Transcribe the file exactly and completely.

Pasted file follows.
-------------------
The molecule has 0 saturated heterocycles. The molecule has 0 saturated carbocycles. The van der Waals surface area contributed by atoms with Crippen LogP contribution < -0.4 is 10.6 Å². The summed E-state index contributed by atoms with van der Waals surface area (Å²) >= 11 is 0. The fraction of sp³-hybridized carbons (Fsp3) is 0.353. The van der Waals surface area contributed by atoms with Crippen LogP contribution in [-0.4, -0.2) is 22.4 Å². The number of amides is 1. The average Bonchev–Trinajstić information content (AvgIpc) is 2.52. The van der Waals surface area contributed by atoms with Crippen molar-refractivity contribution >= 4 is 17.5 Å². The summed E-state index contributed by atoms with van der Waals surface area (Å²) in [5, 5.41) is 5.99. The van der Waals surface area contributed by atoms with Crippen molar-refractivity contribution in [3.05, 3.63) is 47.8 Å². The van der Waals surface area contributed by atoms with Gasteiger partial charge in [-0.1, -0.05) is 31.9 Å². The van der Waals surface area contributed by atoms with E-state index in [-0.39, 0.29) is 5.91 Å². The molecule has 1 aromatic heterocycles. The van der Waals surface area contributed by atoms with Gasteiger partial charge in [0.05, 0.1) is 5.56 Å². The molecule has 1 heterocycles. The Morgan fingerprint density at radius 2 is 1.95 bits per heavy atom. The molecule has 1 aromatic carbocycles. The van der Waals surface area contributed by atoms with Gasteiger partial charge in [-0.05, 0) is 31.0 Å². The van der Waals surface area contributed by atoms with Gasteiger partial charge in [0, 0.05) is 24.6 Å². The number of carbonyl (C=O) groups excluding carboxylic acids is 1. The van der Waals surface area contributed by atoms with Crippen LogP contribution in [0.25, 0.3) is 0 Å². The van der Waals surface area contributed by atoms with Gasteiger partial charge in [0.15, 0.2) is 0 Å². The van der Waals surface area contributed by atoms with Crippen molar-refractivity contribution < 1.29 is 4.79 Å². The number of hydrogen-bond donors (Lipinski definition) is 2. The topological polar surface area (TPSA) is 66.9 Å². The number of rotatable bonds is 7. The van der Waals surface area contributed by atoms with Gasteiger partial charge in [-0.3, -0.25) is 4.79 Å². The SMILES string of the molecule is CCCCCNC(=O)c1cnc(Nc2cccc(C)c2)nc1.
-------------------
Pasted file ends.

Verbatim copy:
The molecule has 0 saturated heterocycles. The molecule has 0 saturated carbocycles. The van der Waals surface area contributed by atoms with Crippen LogP contribution < -0.4 is 10.6 Å². The summed E-state index contributed by atoms with van der Waals surface area (Å²) >= 11 is 0. The fraction of sp³-hybridized carbons (Fsp3) is 0.353. The van der Waals surface area contributed by atoms with Crippen LogP contribution in [-0.4, -0.2) is 22.4 Å². The number of amides is 1. The average Bonchev–Trinajstić information content (AvgIpc) is 2.52. The van der Waals surface area contributed by atoms with Crippen molar-refractivity contribution >= 4 is 17.5 Å². The summed E-state index contributed by atoms with van der Waals surface area (Å²) in [5, 5.41) is 5.99. The van der Waals surface area contributed by atoms with Crippen molar-refractivity contribution in [3.05, 3.63) is 47.8 Å². The van der Waals surface area contributed by atoms with Gasteiger partial charge in [-0.1, -0.05) is 31.9 Å². The van der Waals surface area contributed by atoms with E-state index in [-0.39, 0.29) is 5.91 Å². The molecule has 1 aromatic heterocycles. The van der Waals surface area contributed by atoms with Gasteiger partial charge in [0.05, 0.1) is 5.56 Å². The molecule has 1 heterocycles. The Morgan fingerprint density at radius 2 is 1.95 bits per heavy atom. The molecule has 1 aromatic carbocycles. The van der Waals surface area contributed by atoms with Gasteiger partial charge in [-0.05, 0) is 31.0 Å². The van der Waals surface area contributed by atoms with Gasteiger partial charge in [0, 0.05) is 24.6 Å². The number of carbonyl (C=O) groups excluding carboxylic acids is 1. The van der Waals surface area contributed by atoms with Crippen LogP contribution in [0.25, 0.3) is 0 Å². The van der Waals surface area contributed by atoms with Gasteiger partial charge in [0.15, 0.2) is 0 Å². The van der Waals surface area contributed by atoms with Crippen molar-refractivity contribution < 1.29 is 4.79 Å². The number of hydrogen-bond donors (Lipinski definition) is 2. The topological polar surface area (TPSA) is 66.9 Å². The number of rotatable bonds is 7. The van der Waals surface area contributed by atoms with Gasteiger partial charge in [-0.3, -0.25) is 4.79 Å². The SMILES string of the molecule is CCCCCNC(=O)c1cnc(Nc2cccc(C)c2)nc1.